Yes totally agree. Here we are not claiming that this is a failure mode of CaSc, and it can "easily" be resolved by making your hypothesis more specific. We are merely pointing out that "In theory, this is a trivial point, but we found that in practice, it is easy to miss this distinction when there is an “obvious” algorithm to implement a given function."

I don't know that much about CaSc, but why are you comparing the ablated graphs to the originals via their separate loss on the data in the first place? Stamping behaviour down into a one dimensional quantity like that is inevitably going to make behavioural comparison difficult.

You are right that this is a failure mode that is mostly due to reducing the behavior down into a single aggregate quantity like the average loss recovered. It can be remedied when looking at the loss on individual samples and not averaging the metric across the whole dataset. In the footnote, we point out that researchers at Redwood Research have actually also started looking at the per-sample loss instead of the aggregate loss.

CaSc was, however, introduced by looking at the average scrubbed loss (even though they say that this metric is not ideal).  Also, in practice, when one iterates on generating hypotheses and testing them with CaSc, it's more convenient to look at aggregate metrics. We thus think it is useful to have concrete examples that show how this can lead to problems.

Your suggestion of using  seems a useful improvement compared to most metrics. It's, however, still possible that cancellation could occur. Cancellation is mostly due to aggregating over a metric (e.g., the mean) and less due to the specific metric used (although I could imagine that some metrics like   could allow for less ambiguity).

Thanks for your comments Akash. I think I have two main points I want to address.

  1. I agree that it's very good that the field of AI Alignment is very competitive! I did not want to imply that this is a bad thing. I was mainly trying to point out that from my point of view, it seems like overall there are more qualified and experienced people than there are jobs at large organizations. And in order to fill that gap we would need more senior researchers, who then can follow their research agendas and hire people (and fund orgs), which is however hard to achieve. One disclaimer I want to note is that I do not work at a large org, and I do not precisely know what kinds of hiring criteria they have, i.e. it is possible that in their view we still lack talented enough people. However, from the outside, it definitely does look like there are many experienced researchers.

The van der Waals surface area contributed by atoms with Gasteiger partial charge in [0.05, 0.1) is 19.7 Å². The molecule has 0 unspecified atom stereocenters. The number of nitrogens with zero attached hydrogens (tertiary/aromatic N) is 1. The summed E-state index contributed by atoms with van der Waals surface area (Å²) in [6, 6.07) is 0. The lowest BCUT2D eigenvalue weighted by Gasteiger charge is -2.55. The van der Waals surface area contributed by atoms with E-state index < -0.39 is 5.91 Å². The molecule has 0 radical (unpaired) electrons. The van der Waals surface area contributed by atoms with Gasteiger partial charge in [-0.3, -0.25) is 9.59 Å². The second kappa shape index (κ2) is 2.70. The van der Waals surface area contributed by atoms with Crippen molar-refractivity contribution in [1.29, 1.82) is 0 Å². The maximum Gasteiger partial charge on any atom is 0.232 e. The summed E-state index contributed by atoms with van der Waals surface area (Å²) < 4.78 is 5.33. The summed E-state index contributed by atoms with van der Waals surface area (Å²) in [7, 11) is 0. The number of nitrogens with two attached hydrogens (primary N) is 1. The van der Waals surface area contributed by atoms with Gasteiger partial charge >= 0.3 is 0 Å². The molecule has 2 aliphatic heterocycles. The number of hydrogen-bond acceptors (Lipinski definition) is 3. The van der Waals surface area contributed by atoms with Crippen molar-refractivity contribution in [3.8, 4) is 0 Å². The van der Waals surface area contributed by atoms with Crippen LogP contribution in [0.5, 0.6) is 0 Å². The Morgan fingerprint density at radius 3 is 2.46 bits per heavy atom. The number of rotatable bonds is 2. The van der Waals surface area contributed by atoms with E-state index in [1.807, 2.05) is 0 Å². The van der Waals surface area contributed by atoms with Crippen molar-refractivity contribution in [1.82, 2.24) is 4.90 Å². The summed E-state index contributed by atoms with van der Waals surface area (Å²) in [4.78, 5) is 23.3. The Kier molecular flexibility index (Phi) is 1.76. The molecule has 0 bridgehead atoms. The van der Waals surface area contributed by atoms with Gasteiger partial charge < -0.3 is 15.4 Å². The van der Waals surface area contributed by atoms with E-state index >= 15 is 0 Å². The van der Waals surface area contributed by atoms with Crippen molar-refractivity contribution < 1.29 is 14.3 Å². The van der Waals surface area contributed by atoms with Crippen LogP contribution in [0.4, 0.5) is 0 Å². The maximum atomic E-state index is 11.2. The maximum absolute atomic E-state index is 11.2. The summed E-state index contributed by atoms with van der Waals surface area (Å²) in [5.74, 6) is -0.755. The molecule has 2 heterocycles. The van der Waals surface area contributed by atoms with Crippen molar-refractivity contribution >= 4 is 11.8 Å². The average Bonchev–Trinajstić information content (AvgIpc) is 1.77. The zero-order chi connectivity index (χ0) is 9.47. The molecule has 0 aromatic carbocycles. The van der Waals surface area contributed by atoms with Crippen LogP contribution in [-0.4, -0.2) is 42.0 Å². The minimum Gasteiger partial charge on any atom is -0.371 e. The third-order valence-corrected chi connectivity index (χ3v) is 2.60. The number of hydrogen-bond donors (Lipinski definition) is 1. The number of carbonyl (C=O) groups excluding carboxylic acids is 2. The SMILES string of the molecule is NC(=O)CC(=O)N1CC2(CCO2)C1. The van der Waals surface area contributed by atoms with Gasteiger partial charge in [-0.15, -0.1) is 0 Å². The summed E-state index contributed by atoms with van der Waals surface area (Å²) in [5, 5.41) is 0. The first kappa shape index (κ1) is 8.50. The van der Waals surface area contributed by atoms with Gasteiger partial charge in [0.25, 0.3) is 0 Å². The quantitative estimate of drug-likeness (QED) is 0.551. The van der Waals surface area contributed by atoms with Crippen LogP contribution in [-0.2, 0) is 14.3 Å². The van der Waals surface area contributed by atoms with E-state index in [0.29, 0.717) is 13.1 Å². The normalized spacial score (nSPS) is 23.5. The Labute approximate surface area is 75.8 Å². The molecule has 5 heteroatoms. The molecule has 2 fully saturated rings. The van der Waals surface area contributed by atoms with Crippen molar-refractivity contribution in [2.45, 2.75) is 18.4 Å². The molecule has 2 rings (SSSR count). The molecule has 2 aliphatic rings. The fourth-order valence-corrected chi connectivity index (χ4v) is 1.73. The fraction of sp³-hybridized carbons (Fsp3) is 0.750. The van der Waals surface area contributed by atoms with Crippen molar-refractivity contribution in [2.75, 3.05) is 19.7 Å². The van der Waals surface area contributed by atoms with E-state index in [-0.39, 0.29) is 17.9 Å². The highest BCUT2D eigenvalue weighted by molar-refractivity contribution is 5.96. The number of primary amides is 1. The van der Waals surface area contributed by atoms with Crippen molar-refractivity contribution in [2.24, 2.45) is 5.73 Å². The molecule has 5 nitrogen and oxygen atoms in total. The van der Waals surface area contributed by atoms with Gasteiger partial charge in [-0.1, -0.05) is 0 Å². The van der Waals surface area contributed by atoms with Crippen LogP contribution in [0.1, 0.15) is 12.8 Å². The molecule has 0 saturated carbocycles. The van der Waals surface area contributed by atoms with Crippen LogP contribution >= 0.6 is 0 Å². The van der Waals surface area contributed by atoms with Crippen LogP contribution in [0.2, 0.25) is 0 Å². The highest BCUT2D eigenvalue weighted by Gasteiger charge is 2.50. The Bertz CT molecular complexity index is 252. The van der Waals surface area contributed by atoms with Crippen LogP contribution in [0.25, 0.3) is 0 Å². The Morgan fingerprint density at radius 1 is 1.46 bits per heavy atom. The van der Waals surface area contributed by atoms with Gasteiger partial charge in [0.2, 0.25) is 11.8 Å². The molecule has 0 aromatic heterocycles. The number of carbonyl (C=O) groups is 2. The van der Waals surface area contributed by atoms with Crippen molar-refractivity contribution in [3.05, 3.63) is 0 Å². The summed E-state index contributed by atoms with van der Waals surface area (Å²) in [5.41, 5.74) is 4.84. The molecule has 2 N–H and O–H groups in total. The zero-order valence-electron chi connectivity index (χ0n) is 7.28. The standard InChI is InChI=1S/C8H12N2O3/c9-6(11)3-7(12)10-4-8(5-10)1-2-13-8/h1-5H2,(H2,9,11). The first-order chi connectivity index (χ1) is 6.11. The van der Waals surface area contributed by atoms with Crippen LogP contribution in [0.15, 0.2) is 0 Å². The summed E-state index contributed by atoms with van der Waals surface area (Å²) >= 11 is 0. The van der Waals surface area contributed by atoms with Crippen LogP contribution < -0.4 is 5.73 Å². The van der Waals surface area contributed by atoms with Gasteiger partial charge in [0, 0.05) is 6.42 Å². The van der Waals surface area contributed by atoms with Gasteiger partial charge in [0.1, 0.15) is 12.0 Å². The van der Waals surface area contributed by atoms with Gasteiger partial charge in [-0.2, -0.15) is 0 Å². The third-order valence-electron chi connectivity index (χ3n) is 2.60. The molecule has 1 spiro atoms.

2. It is possible that my previous statement may have been misinterpreted. I wish to clarify that my concerns do not pertain to funding being a challenge. I did not want to make an assertion about funding in general, and if my words gave that impression, I apologize. I do not know enough about the funding landscape to know whether there is a lot or not enough funding (especially in recent months). 

    I agree with you that, for all I know, it's feasible to get funding for independent researchers (and definitely easier than doing a Ph.D. or getting a full-time position). I also agree that independent research seems to be more heavily funded than in other fields.

    My point was mainly the following: 
    1. Many people have joined the field (which is great!), or at least it looks like it from the outside. 80000 hours etc. still recommend switching to AI Alignment, so it seems likely that more people will join.
    2. I believe that there are many opportunities for people to up-skill to a certain level if they want to join the field (Seri Mats, AI safety camp, etc.). 
    3. However full-time positions (for example at big labs) are very limited. This also makes sense, since they can only hire so many people a year. 
    4. It seems like the most obvious option for people who want to stay in the field is to do independent research (and apply for grants). I think it's great that people do independent research and that one has the opportunity to get grants. 
    5. However, doing independent research is not always ideal for many reasons (as outlined in my main comment). Note I'm not saying it doesn't make sense at all, it definitely has its merits.
    6. In order to have more full-time positions we need more senior people, who can then fund their organizations, or independently hire people, etc. Independent research does not seem like a promising avenue to me, to groom senior researchers. It's essential that you can learn from people that are better than you and be in a good environment (yes there are exceptions like Einstein, but I think most researchers I know would agree with that statement).
    7. So to me, the biggest bottleneck of all is how can we get many great researchers and groom them to be senior researchers who can lead their own orgs. I think that so far we have really optimized for getting people into the field (which is great). But we haven't really found a solution to grooming senior researchers (again, some programs try to do that and I'm aware that this takes time). Overall I believe that this is a hard problem and probably others have already thought about it. I'm just trying to make that point in case nobody has written it up yet. Especially if people are trying to do AI safety field building it seems to me that, coming up with ways to groom senior researchers is a top priority.

Ultimately I'm not even sure whether there is a clear solution to this problem. The field is still very new and it's amazing what has already happened. It's probable that it just takes time for the field to mature and people getting more experience. I think I mostly wanted to point this out, even if it is maybe obvious.

My argument here is very related to what jacquesthibs mentions.